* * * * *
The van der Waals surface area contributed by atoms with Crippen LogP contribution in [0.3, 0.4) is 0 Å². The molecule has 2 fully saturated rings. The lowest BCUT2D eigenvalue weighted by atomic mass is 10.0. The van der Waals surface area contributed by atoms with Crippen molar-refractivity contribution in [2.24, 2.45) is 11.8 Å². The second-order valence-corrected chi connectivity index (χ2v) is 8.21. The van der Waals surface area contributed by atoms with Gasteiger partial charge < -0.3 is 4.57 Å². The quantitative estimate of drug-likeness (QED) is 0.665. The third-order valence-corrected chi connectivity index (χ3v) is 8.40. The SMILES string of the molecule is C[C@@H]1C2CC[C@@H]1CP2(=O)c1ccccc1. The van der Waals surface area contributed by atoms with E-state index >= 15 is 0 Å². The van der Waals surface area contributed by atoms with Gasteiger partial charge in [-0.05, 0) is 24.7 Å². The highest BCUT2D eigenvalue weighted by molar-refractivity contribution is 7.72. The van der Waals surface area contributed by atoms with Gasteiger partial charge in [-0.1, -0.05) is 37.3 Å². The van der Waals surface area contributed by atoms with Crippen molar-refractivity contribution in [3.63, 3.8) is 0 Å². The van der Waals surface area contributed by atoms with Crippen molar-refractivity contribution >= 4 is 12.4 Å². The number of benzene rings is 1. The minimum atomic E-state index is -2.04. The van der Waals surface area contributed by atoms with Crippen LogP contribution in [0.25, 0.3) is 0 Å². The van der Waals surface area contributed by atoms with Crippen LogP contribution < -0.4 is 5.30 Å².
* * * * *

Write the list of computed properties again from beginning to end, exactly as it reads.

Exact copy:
The van der Waals surface area contributed by atoms with Crippen LogP contribution in [0.3, 0.4) is 0 Å². The molecule has 2 fully saturated rings. The lowest BCUT2D eigenvalue weighted by atomic mass is 10.0. The van der Waals surface area contributed by atoms with Crippen molar-refractivity contribution in [2.24, 2.45) is 11.8 Å². The second-order valence-corrected chi connectivity index (χ2v) is 8.21. The van der Waals surface area contributed by atoms with Gasteiger partial charge < -0.3 is 4.57 Å². The quantitative estimate of drug-likeness (QED) is 0.665. The third-order valence-corrected chi connectivity index (χ3v) is 8.40. The SMILES string of the molecule is C[C@@H]1C2CC[C@@H]1CP2(=O)c1ccccc1. The van der Waals surface area contributed by atoms with E-state index >= 15 is 0 Å². The van der Waals surface area contributed by atoms with Gasteiger partial charge in [-0.05, 0) is 24.7 Å². The highest BCUT2D eigenvalue weighted by molar-refractivity contribution is 7.72. The van der Waals surface area contributed by atoms with Gasteiger partial charge in [-0.1, -0.05) is 37.3 Å². The van der Waals surface area contributed by atoms with Crippen molar-refractivity contribution in [3.63, 3.8) is 0 Å². The van der Waals surface area contributed by atoms with Crippen molar-refractivity contribution >= 4 is 12.4 Å². The number of benzene rings is 1. The minimum atomic E-state index is -2.04. The van der Waals surface area contributed by atoms with Crippen LogP contribution in [0.25, 0.3) is 0 Å². The van der Waals surface area contributed by atoms with Crippen LogP contribution < -0.4 is 5.30 Å².